Wednesday, January 03, 2007

When losing is learning

Odin Zackman passes along the fact of the day from
"A new study suggests that losing an employee, at least in a high-tech field, is not necessarily as bad as it seems. 'Firms can wind up learning when employees leave their firm, which is contrary to the conventional wisdom -- that firms learn by hiring away employees,' says Wharton management professor Lori Rosenkopf. Why? Because, according to Rosenkopf, there are social networks that transcend companies and allow the employees left behind to gain access to the knowledge being generated at their colleague's new place of business."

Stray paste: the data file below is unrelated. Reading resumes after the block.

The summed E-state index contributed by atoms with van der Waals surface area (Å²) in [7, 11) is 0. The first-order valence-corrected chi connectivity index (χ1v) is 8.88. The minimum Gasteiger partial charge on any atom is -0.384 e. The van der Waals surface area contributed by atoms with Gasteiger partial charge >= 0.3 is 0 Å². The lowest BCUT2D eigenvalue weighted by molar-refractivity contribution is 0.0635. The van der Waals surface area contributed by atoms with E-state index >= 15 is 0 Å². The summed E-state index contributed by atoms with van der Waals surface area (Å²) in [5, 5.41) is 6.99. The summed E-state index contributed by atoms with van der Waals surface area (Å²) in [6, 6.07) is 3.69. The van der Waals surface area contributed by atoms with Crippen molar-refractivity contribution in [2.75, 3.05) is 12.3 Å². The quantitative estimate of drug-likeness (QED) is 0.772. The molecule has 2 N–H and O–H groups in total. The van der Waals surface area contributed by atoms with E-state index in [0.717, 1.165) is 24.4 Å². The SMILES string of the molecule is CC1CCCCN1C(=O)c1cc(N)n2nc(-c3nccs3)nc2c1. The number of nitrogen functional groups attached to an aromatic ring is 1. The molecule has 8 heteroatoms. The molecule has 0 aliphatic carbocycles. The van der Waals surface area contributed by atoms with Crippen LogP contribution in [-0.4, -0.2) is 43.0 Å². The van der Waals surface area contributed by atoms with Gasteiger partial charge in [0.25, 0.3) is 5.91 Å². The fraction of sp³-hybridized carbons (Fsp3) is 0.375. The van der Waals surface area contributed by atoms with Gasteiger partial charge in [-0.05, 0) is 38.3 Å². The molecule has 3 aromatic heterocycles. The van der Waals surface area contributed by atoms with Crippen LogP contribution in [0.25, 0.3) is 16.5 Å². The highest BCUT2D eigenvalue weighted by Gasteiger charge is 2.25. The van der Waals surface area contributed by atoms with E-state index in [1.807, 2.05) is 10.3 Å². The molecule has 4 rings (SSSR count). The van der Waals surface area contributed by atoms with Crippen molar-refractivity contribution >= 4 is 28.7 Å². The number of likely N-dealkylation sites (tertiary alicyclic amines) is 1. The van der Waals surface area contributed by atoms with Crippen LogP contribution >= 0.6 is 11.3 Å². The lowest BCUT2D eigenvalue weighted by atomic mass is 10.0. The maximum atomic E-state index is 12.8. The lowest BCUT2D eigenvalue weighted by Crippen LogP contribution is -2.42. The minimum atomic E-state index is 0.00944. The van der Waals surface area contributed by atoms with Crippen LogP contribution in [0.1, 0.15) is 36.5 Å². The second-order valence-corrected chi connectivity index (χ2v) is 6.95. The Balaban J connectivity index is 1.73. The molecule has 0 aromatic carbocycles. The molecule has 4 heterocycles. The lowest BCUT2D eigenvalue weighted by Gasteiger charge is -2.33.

You can read more here.

It's funny to me how the above study seems to ignore the most fundamental way that losing relates to learning. By invoking "access to knowledge being generated at the colleague's new place of business," the study neatly sidesteps true loss and instead suggests "let's keep in touch." But so many of our most important life lessons come after real loss--it's the most powerful means of learning, in my book. Learning by losing has also been verified through SNA-driven computer simulations, most famously by James G. March's "Exploration and Exploitation in Organizational Learning," published in 1991 and very neatly summarized in nine slides by Steve Borgatti.

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